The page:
Numbers break records, character creates legends

by Mark Buckton

At exactly 5:43 p.m. on Sunday afternoon, Jan. 21, 2007, yokozuna Asashoryu Akinori was presented with the Emperor’s Cup for the 20th time in his sumo career; a feat achieved only four times prior, by former yokozuna Taiho (32 total yusho), Chiyonofuji (31), Kitanoumi (24) and Takanohana (22). These were all men whose character, combined with win/loss ratios, went on to guarantee them a place not only in sumo record books but also in the pages of Japanese history.

News photo26-year-old yokozuna Asashoryu (right) and compatriot Asasekiryu raise their hands aloft to signal the
big 20, on the ocassion of the Mongolian’s 20th sumo basho victory.

Is Asashoryu worthy of inclusion in the same history books? Some would say that the Mongolian still lacks a certain something — that humble, respectful side that makes a regular yokozuna a great yokozuna. Early rumblings after his 20th victory are not too favorable: The current Sumo Association chairman, Toshimits Kitanoumi, openly questioned the quality of Asashoryu’s opponents, and even the great Taiho is said to have referred to the need for the current incumbent to consider the responsibilities of a yokozuna. Nothing too direct, but the food for thought is there.

It appears too often that Asashoryu needs a lower-ranked sekitori to “pick on” — an outlet for his aggression. For a while, Takamisakari, the man nicknamed Robo Cop by foreign fans, was the victim. Both Roho and Kotomitsuki have come in for “special treatment” over the past year or so, especially during training sessions and in recent basho Kisenosato, the 20-year-old komusubi, seems to have been targeted. The extra and wholly unnecessary slap-cum-push of an already beaten man on Day 8 was the latest indication of a yokozuna lacking the all-important hinkaku — dignity plus strength of character deemed so vital to the post.

Away from the main spotlight, though, the ozeki didn’t fare too badly during the Hatsu Basho, given that all five were carrying, or at least still recovering, from injury. Of the quintet, only Tochiazuma (5-10) failed to secure a winning record, Hakuho (10-5) showed little variation on his now routine left-handed grab for the mawashi and, at times, Bulgarian Kotooshu (9-6) looked like the only move he was content with was henka.

When the proverbial push came to shove, however, it was again left to the rank-and-file maegashira — Toyonoshima (12-3) this time — to give the yokozuna cause for concern. Sadly for Day 15 ticket-holders, when the Tokitsukaze Beya man lost on the penultimate day of action and Asashoryu forced out Tochiazuma in the musubi-no-ichiban final bout, the yusho was (again) settled early.

Several other maegashira men posted double figures or otherwise healthy records come senshuraku (the final day) and will receive decent promotions in March, most notably Tamanoshima (10-5), Asasekiryu (10-5) and Ama (another 10-5). Media darlings, Homasho and Kisenosato both suffered defeats on the final Sunday to finish with identical 7-8 records and will drop a rank or two on the next banzuke.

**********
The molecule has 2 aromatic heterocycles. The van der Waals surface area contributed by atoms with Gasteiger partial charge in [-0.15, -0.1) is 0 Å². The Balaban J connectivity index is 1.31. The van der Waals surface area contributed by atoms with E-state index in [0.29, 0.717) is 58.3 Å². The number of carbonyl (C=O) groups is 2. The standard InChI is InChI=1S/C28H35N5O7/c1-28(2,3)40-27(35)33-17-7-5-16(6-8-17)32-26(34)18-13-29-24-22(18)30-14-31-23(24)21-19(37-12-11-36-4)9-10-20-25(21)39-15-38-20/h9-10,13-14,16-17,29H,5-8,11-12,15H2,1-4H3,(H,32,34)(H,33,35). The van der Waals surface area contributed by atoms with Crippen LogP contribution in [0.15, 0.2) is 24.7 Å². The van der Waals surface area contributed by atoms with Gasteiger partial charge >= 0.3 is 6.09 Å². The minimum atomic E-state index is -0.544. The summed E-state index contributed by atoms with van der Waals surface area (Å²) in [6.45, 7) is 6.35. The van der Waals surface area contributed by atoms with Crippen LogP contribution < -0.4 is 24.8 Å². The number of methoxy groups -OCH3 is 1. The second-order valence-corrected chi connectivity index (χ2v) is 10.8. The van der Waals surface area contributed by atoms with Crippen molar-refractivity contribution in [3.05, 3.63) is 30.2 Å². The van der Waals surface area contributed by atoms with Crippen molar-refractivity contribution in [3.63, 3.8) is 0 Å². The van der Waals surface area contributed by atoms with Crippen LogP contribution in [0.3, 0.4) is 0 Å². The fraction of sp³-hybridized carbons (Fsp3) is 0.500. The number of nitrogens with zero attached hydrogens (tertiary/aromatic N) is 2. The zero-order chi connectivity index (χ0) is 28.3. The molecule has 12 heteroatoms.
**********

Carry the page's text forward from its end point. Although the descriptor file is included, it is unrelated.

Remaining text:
The Juryo division ended up going to a three-way play-off with Toyohibiki (10-5) of Sakaigawa Beya finally winning two consecutive bouts against first Tochiozan and then former Makunouchi man Shimotori; a jump to the side at the start of his yusho-winning bout tarnishing the achievement somewhat.

Elsewhere, most of those destined for future sekitori-hood did not disappoint. Sakaizawa took the Makushita third division title with a perfect 7-0 as Musashigawa man Musashiryu in the upper echelons went 6-1. Former Juryo man Mokonami went 5-2 to potentially secure promotion back to the second division after a terrible 2006 and one-time college rikishi Ichihara also chalked up five wins and looks set for a second division debut in the coming months.

The three divisions beneath Makushita all went to play-offs on the final day, with each eventually claimed by Japanese nationals — a fact only made possible due to Jonokuchi returnee and Tongan-born Hisanoumi changing his nationality at the end of 2006 to allow another Tongan to enter the same stable under the one foreigner per heya rule.

Off the dohyo, attendance was up. While the number of sell-out days could be seen as an indication that the sport is “on the way back,” foreign fans could take much of the credit as the numbers of those alien to Japanese shores attending honbasho has risen sharply in the past three or four years. English-speaking guides are now a regular sight at the main sumo stadium, as are simple English-language brochures aimed at introducing the sport and stadium. Couple this with the increasing numbers of younger Japanese showing an interest, the line for day tickets starting as early as 5:30 a.m. on weekends, and things are indeed looking up.

Whether Asashoryu’s unrivaled dominance over an injured, aging — or sometimes both — set of ozeki serves to dampen such enthusiasm remains to be seen, but fingers crossed he’ll be made to work harder next time out.